Suburbia is a tough game to play in its physical form because there is SO MUCH to keep track of. The app takes care of it all for you, and that makes it a good way to experience the game in a quicker format. In addition to the solo mode with varying levels of AI and online mode, there’s a campaign mode where you can play through different scenarios to try and achieve winning conditions. Right now, I’m stuck in Essen on easy mode, which is still pretty challenging. The screen doesn’t always scroll well, and sometimes the tiles will get stuck in an odd position. That’s the only issue I have with it. I like the app, and I’m glad I picked it up. It’s for iPad only, and you can get it for $4.99.
One more quick app for you before I go – AppShopper is an iPhone app that organizes different apps and lets you know when things go on sale. I’ve been using it to keep an eye on a number of apps I want to try, including Pandemic, Forbidden Island, Stone Age, Qwirkle, Kingdom Builder, Agricola, Carcassonne, Fealty, Yggdrasil, and Eclipse. It’s let me know about some really good deals so far (including the currently free Warhammer Quest, which I’m really liking), so do check that out if you want to not pay full price for these apps.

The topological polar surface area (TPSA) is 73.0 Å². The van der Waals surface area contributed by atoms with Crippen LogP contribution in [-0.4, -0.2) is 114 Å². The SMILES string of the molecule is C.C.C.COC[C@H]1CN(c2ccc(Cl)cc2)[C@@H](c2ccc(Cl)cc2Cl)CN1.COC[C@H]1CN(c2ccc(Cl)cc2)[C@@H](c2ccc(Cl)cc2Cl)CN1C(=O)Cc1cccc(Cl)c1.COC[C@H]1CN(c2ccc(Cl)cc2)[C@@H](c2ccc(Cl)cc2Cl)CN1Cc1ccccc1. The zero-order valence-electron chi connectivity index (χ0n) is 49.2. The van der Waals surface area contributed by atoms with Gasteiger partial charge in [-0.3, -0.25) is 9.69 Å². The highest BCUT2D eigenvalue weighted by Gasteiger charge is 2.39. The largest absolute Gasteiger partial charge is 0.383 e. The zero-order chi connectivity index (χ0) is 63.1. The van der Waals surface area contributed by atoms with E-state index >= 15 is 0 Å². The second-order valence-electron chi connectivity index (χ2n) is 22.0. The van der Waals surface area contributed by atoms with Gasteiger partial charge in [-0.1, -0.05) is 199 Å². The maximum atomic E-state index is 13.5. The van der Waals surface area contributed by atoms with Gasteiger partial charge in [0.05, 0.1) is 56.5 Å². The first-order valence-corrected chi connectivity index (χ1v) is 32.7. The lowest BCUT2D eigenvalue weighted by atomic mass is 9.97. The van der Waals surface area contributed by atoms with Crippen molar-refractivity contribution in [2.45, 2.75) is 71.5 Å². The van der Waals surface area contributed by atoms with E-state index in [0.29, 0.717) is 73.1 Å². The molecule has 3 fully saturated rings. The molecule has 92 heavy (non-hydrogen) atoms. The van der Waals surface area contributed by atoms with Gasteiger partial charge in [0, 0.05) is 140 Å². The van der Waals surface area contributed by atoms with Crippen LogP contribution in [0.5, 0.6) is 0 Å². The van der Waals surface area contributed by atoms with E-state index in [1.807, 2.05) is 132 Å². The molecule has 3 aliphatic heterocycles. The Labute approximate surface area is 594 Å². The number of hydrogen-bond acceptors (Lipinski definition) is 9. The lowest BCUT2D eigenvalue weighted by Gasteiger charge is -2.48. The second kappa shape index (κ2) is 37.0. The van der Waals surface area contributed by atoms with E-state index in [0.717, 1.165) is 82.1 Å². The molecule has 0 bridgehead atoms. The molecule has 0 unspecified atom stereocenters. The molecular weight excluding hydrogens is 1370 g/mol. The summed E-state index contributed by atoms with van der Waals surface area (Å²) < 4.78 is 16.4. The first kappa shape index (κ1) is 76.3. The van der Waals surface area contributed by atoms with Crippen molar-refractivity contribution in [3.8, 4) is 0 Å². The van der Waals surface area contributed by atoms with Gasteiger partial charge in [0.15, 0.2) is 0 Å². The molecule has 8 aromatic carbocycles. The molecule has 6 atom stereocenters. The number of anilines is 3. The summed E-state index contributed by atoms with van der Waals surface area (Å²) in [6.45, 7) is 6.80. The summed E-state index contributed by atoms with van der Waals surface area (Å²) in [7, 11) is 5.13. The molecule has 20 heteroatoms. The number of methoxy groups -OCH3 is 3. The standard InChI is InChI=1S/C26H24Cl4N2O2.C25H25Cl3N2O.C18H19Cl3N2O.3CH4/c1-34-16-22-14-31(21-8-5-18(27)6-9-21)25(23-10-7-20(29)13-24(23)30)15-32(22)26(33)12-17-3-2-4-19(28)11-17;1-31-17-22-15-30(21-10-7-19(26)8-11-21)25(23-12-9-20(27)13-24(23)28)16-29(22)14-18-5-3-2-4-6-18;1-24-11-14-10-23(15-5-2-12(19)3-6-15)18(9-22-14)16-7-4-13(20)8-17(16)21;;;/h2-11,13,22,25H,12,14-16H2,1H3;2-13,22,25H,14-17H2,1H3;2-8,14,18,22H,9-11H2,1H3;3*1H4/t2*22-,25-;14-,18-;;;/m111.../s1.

Hope you enjoyed this look at iOS games. If you want to play me sometime in any of these, my GameCenter name is asutbone. Thanks for reading!